Beth Milne is a past member of the 50CAN team. 

Here are news and opinion stories educators, advocates, policy wonks and makers are talking about today:
News and Analysis 
The University of Illinois history professor Steve Hansen didn’t need an academic analysis to tell him his retirement income was at risk in a state struggling to narrow an estimated $111 billion shortfall in its public-employee pension fund. So, in 2012, at 63, Hansen quit his university job to lock in his benefits before they could be watered down. And another 1,007 fellow employees of the university system—twice the number who had left the year before—did the same. (The Atlantic)
The first major televised debate of the 2016 election offered a glimpse into the Republican candidates’ views on a range of issues from the Iran nuclear deal to the economy to abortion. Unfortunately, education was largely off the radar. Few issues are as important to the future of our country as education is, and while Republicans are often hesitant to discuss the federal role in education – beyond curtailing it – they should remember that the most recent Republican president made education a central plank of his successful campaign. (U.S. News)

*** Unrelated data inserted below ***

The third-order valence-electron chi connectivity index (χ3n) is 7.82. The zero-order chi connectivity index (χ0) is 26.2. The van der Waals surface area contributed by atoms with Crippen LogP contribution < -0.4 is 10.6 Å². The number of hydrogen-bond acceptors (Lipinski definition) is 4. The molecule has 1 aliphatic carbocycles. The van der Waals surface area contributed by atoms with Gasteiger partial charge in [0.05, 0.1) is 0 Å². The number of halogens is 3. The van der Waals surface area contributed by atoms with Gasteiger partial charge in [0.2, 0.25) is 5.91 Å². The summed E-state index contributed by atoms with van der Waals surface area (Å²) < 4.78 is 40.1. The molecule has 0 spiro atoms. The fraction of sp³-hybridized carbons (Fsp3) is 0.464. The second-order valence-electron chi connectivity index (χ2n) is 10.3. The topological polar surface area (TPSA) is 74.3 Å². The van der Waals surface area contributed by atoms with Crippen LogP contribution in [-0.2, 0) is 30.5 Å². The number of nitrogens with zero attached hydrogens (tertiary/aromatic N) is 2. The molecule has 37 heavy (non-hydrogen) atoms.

There’s an assumption that a lot of people have been making about testing in the common-core era that goes something like this: As states have scrambled to roll out high-stakes online exams aligned to the standards, the testing industry has reaped the benefits. Companies have reeled in huge contract after huge contract, creating a frenzy of not just competition but also profit, with taxpayers picking up new, daunting costs amid the gold rush. (Education Week)
Ten California teachers and the Christian Educators Association have sued the California Teachers Association in a case that could eliminate public employee unions’ right to collect fees from all workers. Many observers believe that the case, to be argued before the Supreme Court this fall, could seriously undermine public sector unions nationwide. (The Washington Post)
Online education could be taking a major leap forward on its road to legitimacy. Hillary Clinton is directly courting Silicon Valley in her $350 billion scheme to overhaul higher education, in a plan that may finally bridge the gap between Internet-channeled coursework and accredited higher education. (
National Nurses United—a 185,000-person union and the largest group of nurses in the country—endorsed Bernie Sanders at their national conference Monday. (CNN)


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